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Joseph Mills Hanson  

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Last Updated: Sep 13, 2016 URL: http://libguides.usd.edu/hanson Print Guide RSS Updates

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Collection Summary

Title Joseph Mills Hanson   
Span Dates 1866-1960
Bulk Dates
Quantity .75 linear ft.
Printed Material Single article located in Box 2.
Location     Archives and Special Collections, University Libraries, University of South Dakota.
Summary

Joseph Mills Hanson was the son of Annie Mills and John R. Hanson.  John R. Hanson, a native of New Hampshire, arrived in Nebraska in 1858, and lived opposite Strike-the-Ree’s camp.  He befriended the Sioux chief and was one of the first to stake claim on the land when the Sioux were forced out in 1860.  John R. Hanson played a key role in the development of the city of Yankton.  He served as a clerk of the first territorial legislature, territorial auditor, and judge advocate.  In 1865, President Lincoln appointed him Indian Agent for the Upper Missouri region.  Hanson also dealt in real estate and successfully landed a grading contract for the Dakota Southern Railroad from Sioux City to Yankton.  He married Annie Mills in 1872, and they lived just outside of Yankton in a house (which ultimately burned down) known as Prospect   Place.  J. R. Hanson died in 1912.  Hanson County is named in his honor.  Annie M. Hanson died in 1923.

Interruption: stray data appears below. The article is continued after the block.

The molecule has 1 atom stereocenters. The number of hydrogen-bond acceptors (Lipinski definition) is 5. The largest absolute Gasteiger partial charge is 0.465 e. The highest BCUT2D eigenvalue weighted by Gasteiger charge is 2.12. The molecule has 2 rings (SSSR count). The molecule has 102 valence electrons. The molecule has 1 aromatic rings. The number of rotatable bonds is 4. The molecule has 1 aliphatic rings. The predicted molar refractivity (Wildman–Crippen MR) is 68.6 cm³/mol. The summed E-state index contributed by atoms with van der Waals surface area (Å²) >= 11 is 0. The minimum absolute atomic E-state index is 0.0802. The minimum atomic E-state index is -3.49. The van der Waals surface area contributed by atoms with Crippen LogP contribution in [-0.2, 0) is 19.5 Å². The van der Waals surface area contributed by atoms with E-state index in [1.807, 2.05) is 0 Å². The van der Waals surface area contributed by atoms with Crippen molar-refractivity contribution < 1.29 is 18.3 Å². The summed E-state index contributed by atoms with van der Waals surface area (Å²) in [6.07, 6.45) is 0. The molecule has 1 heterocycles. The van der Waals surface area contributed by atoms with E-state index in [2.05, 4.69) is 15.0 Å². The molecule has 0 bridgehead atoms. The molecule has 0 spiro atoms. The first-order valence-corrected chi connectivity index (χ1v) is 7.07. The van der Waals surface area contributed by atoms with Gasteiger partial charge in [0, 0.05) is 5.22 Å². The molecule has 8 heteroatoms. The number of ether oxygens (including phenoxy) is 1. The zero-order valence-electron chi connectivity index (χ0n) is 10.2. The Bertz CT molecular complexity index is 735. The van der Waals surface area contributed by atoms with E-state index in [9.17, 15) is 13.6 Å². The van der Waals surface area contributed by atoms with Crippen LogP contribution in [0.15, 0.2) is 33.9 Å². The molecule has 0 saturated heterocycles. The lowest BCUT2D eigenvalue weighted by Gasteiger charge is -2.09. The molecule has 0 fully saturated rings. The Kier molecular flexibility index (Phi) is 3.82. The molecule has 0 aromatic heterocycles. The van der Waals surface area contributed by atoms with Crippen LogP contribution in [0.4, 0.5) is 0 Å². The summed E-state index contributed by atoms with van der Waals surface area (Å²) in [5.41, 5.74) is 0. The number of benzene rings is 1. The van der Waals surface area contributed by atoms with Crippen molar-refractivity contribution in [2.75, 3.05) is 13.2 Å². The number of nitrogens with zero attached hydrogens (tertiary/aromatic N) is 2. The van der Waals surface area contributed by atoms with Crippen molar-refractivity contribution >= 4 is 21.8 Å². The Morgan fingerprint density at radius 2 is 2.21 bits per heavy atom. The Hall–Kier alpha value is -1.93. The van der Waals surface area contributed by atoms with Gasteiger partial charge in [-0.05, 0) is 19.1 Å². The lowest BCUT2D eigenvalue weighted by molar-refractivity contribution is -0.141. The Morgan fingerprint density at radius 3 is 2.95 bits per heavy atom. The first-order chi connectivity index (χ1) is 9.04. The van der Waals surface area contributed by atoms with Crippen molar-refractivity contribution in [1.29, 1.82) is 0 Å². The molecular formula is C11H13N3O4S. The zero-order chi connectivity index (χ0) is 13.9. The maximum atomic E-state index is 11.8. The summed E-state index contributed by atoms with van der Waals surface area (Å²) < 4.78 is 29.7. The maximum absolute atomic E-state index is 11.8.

Joseph Mills Hanson was born in Yankton, Dakota Territory, in 1876.  He attended school in the east, and was a student at Chauncey-Hall School in Boston and a cadet at St. John’s School in Manlius, New York.  After his schooling, he went to work for the Otis Elevator Company as a salesman.  This undoubtedly was the result of his uncle’s influence, since his mother’s brother was a ranking officer in the company.  Hanson stayed in the position for eight years before turning to writing.

Hanson’s most successful writing was his 1909 publication of “The Conquest of the Missouri.”  In that same year he married Frances Lee Johnson.  She died in 1912.

During World War I, Hanson became a commissioned officer in the South Dakota National Guard.  He was Captain of Yankton’s Company M, which served on the Mexican border in 1916 and then was activated for overseas service.  Hanson left field duty to take a staff position with the American Expeditionary Force in France, and began to write a chronological history of American involvement in the war for the “Stars and Stripes,” a paper for enlisted personnel.

Hanson returned to Yankton after the war and married Rosamond Brightman Wellington in 1926.  In 1930, they left Yankton to reside in the east, abandoning his efforts to cultivate the Hanson family farm.  Hanson worked as a Civil War historian, and an Assistant Historian for the National Park Service.  He became Superintendent of Manassas National Battlefield Park in 1942 and served in this position until his retirement in 1947.  He died on February 11, 1960.

During his lifetime, Hanson published several historical works, pageants, poetry and the marching song for the state’s Young Citizen’s League.  In addition to “The Conquest of the Missouri,” he published many other works including “Frontier Ballads,” “With Sully into the Sioux Land,” “With Carrington on the Bozeman Road,” “Pilot Knob,” “South Dakota in the World War, 1917 – 1919,” “The World War through the Stereoscope,” and “The Trail to El Dorado.”  He also published historical articles and poetry in various journals and papers.

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